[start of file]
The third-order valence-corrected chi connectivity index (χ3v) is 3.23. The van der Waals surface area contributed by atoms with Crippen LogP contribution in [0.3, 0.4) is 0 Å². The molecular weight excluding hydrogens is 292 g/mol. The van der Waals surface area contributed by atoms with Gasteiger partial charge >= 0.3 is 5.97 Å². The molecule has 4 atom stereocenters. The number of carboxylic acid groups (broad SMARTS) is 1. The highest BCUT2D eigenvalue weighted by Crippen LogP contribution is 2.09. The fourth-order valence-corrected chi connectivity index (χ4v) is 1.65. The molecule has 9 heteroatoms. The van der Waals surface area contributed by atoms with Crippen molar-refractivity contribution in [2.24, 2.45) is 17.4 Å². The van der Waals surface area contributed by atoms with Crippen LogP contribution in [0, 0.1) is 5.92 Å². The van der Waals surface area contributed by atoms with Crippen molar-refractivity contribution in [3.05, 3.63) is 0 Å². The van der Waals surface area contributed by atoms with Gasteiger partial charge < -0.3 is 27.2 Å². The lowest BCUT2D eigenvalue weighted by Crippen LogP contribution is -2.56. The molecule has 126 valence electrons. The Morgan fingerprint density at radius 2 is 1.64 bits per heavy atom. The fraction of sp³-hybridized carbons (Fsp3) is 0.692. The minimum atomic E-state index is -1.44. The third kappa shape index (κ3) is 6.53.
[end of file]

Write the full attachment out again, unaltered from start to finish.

The third-order valence-corrected chi connectivity index (χ3v) is 3.23. The van der Waals surface area contributed by atoms with Crippen LogP contribution in [0.3, 0.4) is 0 Å². The molecular weight excluding hydrogens is 292 g/mol. The van der Waals surface area contributed by atoms with Gasteiger partial charge >= 0.3 is 5.97 Å². The molecule has 4 atom stereocenters. The number of carboxylic acid groups (broad SMARTS) is 1. The highest BCUT2D eigenvalue weighted by Crippen LogP contribution is 2.09. The fourth-order valence-corrected chi connectivity index (χ4v) is 1.65. The molecule has 9 heteroatoms. The van der Waals surface area contributed by atoms with Crippen molar-refractivity contribution in [2.24, 2.45) is 17.4 Å². The van der Waals surface area contributed by atoms with Crippen LogP contribution in [0, 0.1) is 5.92 Å². The van der Waals surface area contributed by atoms with Crippen molar-refractivity contribution in [3.05, 3.63) is 0 Å². The van der Waals surface area contributed by atoms with Gasteiger partial charge < -0.3 is 27.2 Å². The lowest BCUT2D eigenvalue weighted by Crippen LogP contribution is -2.56. The molecule has 126 valence electrons. The Morgan fingerprint density at radius 2 is 1.64 bits per heavy atom. The fraction of sp³-hybridized carbons (Fsp3) is 0.692. The minimum atomic E-state index is -1.44. The third kappa shape index (κ3) is 6.53.